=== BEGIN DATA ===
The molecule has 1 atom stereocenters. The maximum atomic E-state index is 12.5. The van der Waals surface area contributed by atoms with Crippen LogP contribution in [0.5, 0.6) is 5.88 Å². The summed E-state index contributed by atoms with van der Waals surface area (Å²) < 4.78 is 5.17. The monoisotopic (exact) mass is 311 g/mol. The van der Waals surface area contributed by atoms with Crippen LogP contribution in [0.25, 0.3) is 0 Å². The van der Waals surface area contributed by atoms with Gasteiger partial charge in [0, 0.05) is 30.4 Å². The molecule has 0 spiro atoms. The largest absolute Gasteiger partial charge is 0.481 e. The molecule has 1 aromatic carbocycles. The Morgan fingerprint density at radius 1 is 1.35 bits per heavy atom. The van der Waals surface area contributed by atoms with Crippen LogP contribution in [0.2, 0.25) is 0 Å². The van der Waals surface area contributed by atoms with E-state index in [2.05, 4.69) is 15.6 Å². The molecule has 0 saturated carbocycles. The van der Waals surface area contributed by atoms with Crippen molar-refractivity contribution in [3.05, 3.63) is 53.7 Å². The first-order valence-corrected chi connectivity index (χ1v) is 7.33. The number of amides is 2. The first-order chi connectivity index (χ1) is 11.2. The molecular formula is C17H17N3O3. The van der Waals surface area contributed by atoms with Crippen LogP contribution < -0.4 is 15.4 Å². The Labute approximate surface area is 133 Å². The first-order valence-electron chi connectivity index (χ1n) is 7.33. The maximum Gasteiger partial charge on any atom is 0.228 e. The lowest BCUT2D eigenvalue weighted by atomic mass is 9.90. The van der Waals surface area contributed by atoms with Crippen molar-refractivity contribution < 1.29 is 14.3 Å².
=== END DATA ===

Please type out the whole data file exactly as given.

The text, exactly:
The molecule has 1 atom stereocenters. The maximum atomic E-state index is 12.5. The van der Waals surface area contributed by atoms with Crippen LogP contribution in [0.5, 0.6) is 5.88 Å². The summed E-state index contributed by atoms with van der Waals surface area (Å²) < 4.78 is 5.17. The monoisotopic (exact) mass is 311 g/mol. The van der Waals surface area contributed by atoms with Crippen LogP contribution in [0.25, 0.3) is 0 Å². The van der Waals surface area contributed by atoms with Gasteiger partial charge in [0, 0.05) is 30.4 Å². The molecule has 0 spiro atoms. The largest absolute Gasteiger partial charge is 0.481 e. The molecule has 1 aromatic carbocycles. The Morgan fingerprint density at radius 1 is 1.35 bits per heavy atom. The van der Waals surface area contributed by atoms with Crippen LogP contribution in [0.2, 0.25) is 0 Å². The van der Waals surface area contributed by atoms with E-state index in [2.05, 4.69) is 15.6 Å². The molecule has 0 saturated carbocycles. The van der Waals surface area contributed by atoms with Crippen molar-refractivity contribution in [3.05, 3.63) is 53.7 Å². The first-order valence-corrected chi connectivity index (χ1v) is 7.33. The number of amides is 2. The first-order chi connectivity index (χ1) is 11.2. The molecular formula is C17H17N3O3. The van der Waals surface area contributed by atoms with Crippen LogP contribution < -0.4 is 15.4 Å². The Labute approximate surface area is 133 Å². The first-order valence-electron chi connectivity index (χ1n) is 7.33. The maximum Gasteiger partial charge on any atom is 0.228 e. The lowest BCUT2D eigenvalue weighted by atomic mass is 9.90. The van der Waals surface area contributed by atoms with Crippen molar-refractivity contribution < 1.29 is 14.3 Å².